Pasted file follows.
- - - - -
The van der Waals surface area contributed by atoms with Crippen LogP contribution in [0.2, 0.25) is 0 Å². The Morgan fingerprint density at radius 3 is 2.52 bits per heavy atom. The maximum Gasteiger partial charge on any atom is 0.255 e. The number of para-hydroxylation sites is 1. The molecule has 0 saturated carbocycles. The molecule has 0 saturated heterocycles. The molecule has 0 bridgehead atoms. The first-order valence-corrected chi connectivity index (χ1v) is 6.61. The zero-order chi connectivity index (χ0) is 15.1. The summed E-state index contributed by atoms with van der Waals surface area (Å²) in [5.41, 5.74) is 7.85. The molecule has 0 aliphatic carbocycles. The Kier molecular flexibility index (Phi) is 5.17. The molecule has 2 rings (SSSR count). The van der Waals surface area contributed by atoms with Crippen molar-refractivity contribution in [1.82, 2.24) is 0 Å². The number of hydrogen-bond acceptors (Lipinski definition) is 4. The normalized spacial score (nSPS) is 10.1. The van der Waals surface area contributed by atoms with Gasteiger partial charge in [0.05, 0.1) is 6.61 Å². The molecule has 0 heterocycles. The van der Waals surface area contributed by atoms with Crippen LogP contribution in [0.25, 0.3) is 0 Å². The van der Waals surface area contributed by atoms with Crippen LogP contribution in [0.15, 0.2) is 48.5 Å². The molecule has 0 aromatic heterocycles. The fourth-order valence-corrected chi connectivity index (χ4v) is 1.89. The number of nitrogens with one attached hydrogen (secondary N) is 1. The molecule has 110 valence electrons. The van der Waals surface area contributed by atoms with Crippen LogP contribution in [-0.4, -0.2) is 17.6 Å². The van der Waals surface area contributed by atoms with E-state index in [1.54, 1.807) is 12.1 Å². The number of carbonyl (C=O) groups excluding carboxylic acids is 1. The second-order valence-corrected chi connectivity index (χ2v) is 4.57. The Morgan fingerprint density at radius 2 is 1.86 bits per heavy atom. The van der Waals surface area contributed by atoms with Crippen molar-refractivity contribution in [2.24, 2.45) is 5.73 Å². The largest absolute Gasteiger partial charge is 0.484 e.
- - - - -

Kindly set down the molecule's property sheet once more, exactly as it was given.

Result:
The van der Waals surface area contributed by atoms with Crippen LogP contribution in [0.2, 0.25) is 0 Å². The Morgan fingerprint density at radius 3 is 2.52 bits per heavy atom. The maximum Gasteiger partial charge on any atom is 0.255 e. The number of para-hydroxylation sites is 1. The molecule has 0 saturated carbocycles. The molecule has 0 saturated heterocycles. The molecule has 0 bridgehead atoms. The first-order valence-corrected chi connectivity index (χ1v) is 6.61. The zero-order chi connectivity index (χ0) is 15.1. The summed E-state index contributed by atoms with van der Waals surface area (Å²) in [5.41, 5.74) is 7.85. The molecule has 0 aliphatic carbocycles. The Kier molecular flexibility index (Phi) is 5.17. The molecule has 2 rings (SSSR count). The van der Waals surface area contributed by atoms with Crippen molar-refractivity contribution in [1.82, 2.24) is 0 Å². The number of hydrogen-bond acceptors (Lipinski definition) is 4. The normalized spacial score (nSPS) is 10.1. The van der Waals surface area contributed by atoms with Gasteiger partial charge in [0.05, 0.1) is 6.61 Å². The molecule has 0 heterocycles. The van der Waals surface area contributed by atoms with Crippen LogP contribution in [0.25, 0.3) is 0 Å². The van der Waals surface area contributed by atoms with Crippen LogP contribution in [0.15, 0.2) is 48.5 Å². The molecule has 0 aromatic heterocycles. The fourth-order valence-corrected chi connectivity index (χ4v) is 1.89. The number of nitrogens with one attached hydrogen (secondary N) is 1. The molecule has 110 valence electrons. The van der Waals surface area contributed by atoms with Crippen LogP contribution in [-0.4, -0.2) is 17.6 Å². The van der Waals surface area contributed by atoms with E-state index in [1.54, 1.807) is 12.1 Å². The number of carbonyl (C=O) groups excluding carboxylic acids is 1. The second-order valence-corrected chi connectivity index (χ2v) is 4.57. The Morgan fingerprint density at radius 2 is 1.86 bits per heavy atom. The van der Waals surface area contributed by atoms with Crippen molar-refractivity contribution in [2.24, 2.45) is 5.73 Å². The largest absolute Gasteiger partial charge is 0.484 e.